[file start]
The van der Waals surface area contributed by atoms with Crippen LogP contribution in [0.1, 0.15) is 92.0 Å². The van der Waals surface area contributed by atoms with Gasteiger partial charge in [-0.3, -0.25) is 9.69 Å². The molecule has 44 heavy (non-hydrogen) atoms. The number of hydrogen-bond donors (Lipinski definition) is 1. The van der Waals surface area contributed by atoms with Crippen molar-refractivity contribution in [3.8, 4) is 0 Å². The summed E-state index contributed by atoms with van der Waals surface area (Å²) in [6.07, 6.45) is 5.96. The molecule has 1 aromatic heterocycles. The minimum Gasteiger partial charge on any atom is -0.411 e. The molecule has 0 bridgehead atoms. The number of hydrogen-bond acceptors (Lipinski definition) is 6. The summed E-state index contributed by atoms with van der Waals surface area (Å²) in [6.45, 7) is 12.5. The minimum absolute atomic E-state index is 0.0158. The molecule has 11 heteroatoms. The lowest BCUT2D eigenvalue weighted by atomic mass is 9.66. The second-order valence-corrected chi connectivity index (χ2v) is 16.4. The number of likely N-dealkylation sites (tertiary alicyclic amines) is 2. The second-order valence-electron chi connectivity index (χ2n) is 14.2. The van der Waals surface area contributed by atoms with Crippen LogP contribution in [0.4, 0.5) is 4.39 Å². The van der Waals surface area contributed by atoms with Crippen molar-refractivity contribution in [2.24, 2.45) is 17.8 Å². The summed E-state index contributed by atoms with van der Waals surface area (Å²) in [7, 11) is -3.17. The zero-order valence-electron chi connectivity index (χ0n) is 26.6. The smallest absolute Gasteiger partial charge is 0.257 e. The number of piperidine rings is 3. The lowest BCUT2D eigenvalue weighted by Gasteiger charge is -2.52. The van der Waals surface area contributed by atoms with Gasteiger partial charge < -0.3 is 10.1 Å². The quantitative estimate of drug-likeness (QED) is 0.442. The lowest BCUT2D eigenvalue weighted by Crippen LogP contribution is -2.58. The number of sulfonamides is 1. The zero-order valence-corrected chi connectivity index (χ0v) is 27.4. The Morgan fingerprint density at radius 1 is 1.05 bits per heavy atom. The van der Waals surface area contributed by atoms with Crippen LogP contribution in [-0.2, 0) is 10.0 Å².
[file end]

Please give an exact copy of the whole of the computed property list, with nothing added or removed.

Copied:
The van der Waals surface area contributed by atoms with Crippen LogP contribution in [0.1, 0.15) is 92.0 Å². The van der Waals surface area contributed by atoms with Gasteiger partial charge in [-0.3, -0.25) is 9.69 Å². The molecule has 44 heavy (non-hydrogen) atoms. The number of hydrogen-bond donors (Lipinski definition) is 1. The van der Waals surface area contributed by atoms with Crippen molar-refractivity contribution in [3.8, 4) is 0 Å². The summed E-state index contributed by atoms with van der Waals surface area (Å²) in [6.07, 6.45) is 5.96. The molecule has 1 aromatic heterocycles. The minimum Gasteiger partial charge on any atom is -0.411 e. The molecule has 0 bridgehead atoms. The number of hydrogen-bond acceptors (Lipinski definition) is 6. The summed E-state index contributed by atoms with van der Waals surface area (Å²) in [6.45, 7) is 12.5. The minimum absolute atomic E-state index is 0.0158. The molecule has 11 heteroatoms. The lowest BCUT2D eigenvalue weighted by atomic mass is 9.66. The second-order valence-corrected chi connectivity index (χ2v) is 16.4. The number of likely N-dealkylation sites (tertiary alicyclic amines) is 2. The second-order valence-electron chi connectivity index (χ2n) is 14.2. The van der Waals surface area contributed by atoms with Crippen LogP contribution in [0.4, 0.5) is 4.39 Å². The van der Waals surface area contributed by atoms with Crippen molar-refractivity contribution in [2.24, 2.45) is 17.8 Å². The summed E-state index contributed by atoms with van der Waals surface area (Å²) in [7, 11) is -3.17. The zero-order valence-electron chi connectivity index (χ0n) is 26.6. The smallest absolute Gasteiger partial charge is 0.257 e. The number of piperidine rings is 3. The lowest BCUT2D eigenvalue weighted by Gasteiger charge is -2.52. The van der Waals surface area contributed by atoms with Gasteiger partial charge < -0.3 is 10.1 Å². The quantitative estimate of drug-likeness (QED) is 0.442. The lowest BCUT2D eigenvalue weighted by Crippen LogP contribution is -2.58. The number of sulfonamides is 1. The zero-order valence-corrected chi connectivity index (χ0v) is 27.4. The Morgan fingerprint density at radius 1 is 1.05 bits per heavy atom. The van der Waals surface area contributed by atoms with Crippen LogP contribution in [-0.2, 0) is 10.0 Å².